Bottom line. Although this is most probably an imported choker from the 1970’s, it is very well made, pretty and looks great on. So even though not a Native American made necklace, it still is a nice vintage item. It is what it is.



“Jeweler’s Gold” – What is it?

As you know from reading this blog, German Silver has no silver in it. (If you missed that post, read more about it in Not All Silver is Created Equal.)

Navajo Sterling Silver Repousse Wide Cuff Bracelet

Navajo Sterling Silver Repousse Wide Cuff Bracelet

Similarly, depending on who is using the term,  “Jeweler’s Gold” might have a lot of gold in it or no gold at all !!

According to professional metallurgists and Webster’s Dictionary:

“Jeweler’s Gold” is a gold alloy made of 3 parts Gold + 1 part Copper.

I recently saw a large “Jeweler’s Gold Native American Concho Belt” for sale on the internet for less than $180. What??!! Impossible !!! At $1325.00 per ounce for gold, there would be no way there was that much gold in this big heavy belt !!!

Australian Gold Nugget

Australian Gold Nugget

So when someone borrows the term “Jeweler’s Gold” to loosely describe a gold colored alloy that has NO gold in it at all, as far as I am concerned that’s a big NO NO. It just misleads and confuses buyers. Some people say “in jeweler’s circles” it is OK. But it is not OK when a buyer thinks they are getting gold and in reality, they are getting an alloy that contains NO gold.

Such an alloy, wrongly called Jeweler’s Gold, would be more correctly called Red Brass or Jeweler’s Brass or by one of the commercial names such as NuGold.

Nu Gold (Red Brass)

Nu Gold (Red Brass)

NUGOLD sells for less than $30 for a 12″ x 12″ sheet or 200 feet of wire. The same material in gold would cost upwards of $2000.

It is not uncommon for a merchant to advertise an item of jewelry as

“Jewelers Gold (Red Brass)”

as if they were the same. They ARE NOT.

That would be akin to advertising a pair of boots like this

“Leather (vinyl)”

or a GoldTone chain and pendant as Gold.

See what I mean?

Venezuelan Gold Nugget

Venezuelan Gold Nugget

Jeweler’s Gold and Red Brass are not the same, they are not synonymous…….using the two terms together is confusing at the least and misleading or downright dishonest. Red Brass is NOT Jewelers Gold – far from it.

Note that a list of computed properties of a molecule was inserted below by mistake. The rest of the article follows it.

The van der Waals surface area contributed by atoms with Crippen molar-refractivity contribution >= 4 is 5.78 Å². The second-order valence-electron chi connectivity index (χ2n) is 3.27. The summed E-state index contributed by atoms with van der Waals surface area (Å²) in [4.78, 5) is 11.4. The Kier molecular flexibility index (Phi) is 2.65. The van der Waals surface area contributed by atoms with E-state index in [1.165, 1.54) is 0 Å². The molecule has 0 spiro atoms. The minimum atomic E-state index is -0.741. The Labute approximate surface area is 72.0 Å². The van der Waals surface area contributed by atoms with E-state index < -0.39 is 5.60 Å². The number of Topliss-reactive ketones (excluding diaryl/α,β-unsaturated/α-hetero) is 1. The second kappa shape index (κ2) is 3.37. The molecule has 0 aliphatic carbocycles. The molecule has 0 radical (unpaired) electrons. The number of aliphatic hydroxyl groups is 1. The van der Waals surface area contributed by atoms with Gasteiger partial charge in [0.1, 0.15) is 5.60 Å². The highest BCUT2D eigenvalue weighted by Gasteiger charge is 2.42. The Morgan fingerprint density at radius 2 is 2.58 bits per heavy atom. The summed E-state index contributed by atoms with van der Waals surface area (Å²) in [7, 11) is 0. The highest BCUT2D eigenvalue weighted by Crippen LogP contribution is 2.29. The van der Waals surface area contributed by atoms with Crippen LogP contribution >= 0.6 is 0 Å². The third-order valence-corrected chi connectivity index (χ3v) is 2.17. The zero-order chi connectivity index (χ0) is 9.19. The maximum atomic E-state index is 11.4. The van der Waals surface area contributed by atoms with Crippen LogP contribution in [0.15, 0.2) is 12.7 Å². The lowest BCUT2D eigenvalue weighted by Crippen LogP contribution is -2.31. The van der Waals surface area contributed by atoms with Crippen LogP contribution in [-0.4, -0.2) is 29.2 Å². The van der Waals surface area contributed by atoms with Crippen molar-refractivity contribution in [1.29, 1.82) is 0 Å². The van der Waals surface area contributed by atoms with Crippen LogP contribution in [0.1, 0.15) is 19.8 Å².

Now I’m not saying that Red Brass or NuGold don’t have a place in jewelry making, Native American or otherwise. But one should call a spade a spade.

Is it Jeweler’s Gold Or Red Brass?

As previously state, Jeweler’s Gold is 3 parts gold to one part copper.

The recipes for Red Brass or NuGold vary but here are three.

NuGold is 85% copper and 15% zinc.

Nu Gold (Red Brass)

Nu Gold (Red Brass)

Red Brass = 3 parts Copper + one part Zinc + one part Block Tin.

IT IS SAID………that if these metals are pure and melted per the prescribed method, the best jeweler could not tell the difference between it and pure gold without doing an analysis.

Red Brass

Red Brass

Another recipe for Red Brass is similar but contains some lead as well.

85% Copper + 5% Tin + 5% Lead + 5% Zinc.

Now some of you might want to stay away from alloys that contain lead, zinc or tin…..if so you would like to know if what you are buying is really Jewelers Gold or if it is the gold colored alloy Red Brass, wouldn’t you?

Since Jeweler’s Gold costs many time that of Red Brass, from a value standpoint, you would want to know if you are indeed buying a gold alloy or a golden colored alloy.

The moral of the story? If you want to know what you are buying and you are not sure, ask.

So I did just that.

I wrote a number of eBay sellers who were advertising their Native American items items as made of Jewelers Gold. (It was obvious from the photos and pricing that they were all made from Red Brass.)

One listed it as “Jewelers Gold”.

Another listed it as “Jewelers Gold (Red Brass).”

Yet another listed it as “Jewelers Gold – 3 parts gold, 1 part copper.”


I also wrote several webstores that advertise their Native American items as made of Jewelers Gold.

One said

“…..all hand made from Jeweler’s Gold, it is also known as Red Brass.”

The others just list the items as made of Jeweler’s Gold.

I got a variety of replies to my standard query:

“Is this item Jeweler’s Gold or Red Brass? As far as I know, Jeweler’s Gold is 3 parts gold to 1 part copper. Would you let me know what metals this contains?”

Here are some of the replies:

“Jeweler’s Gold and Red Brass are the same.” (no change in the listing)

“In jeweler’s circles, Jeweler’s Gold is used for Red Brass.” (no change in the listing)

“Oh my god, I’ll have to check and make changes !” (a change was made in the listing from “Jeweler’s Gold – 3 parts gold and 1 part copper” to “Jeweler’s Gold (aka Red Brass) )”

“There is a thin layer of gold on it.” (no change in listing)

As far as I am concerned, none of the sellers stepped up to the plate and told it like it is.

Be aware. Ask.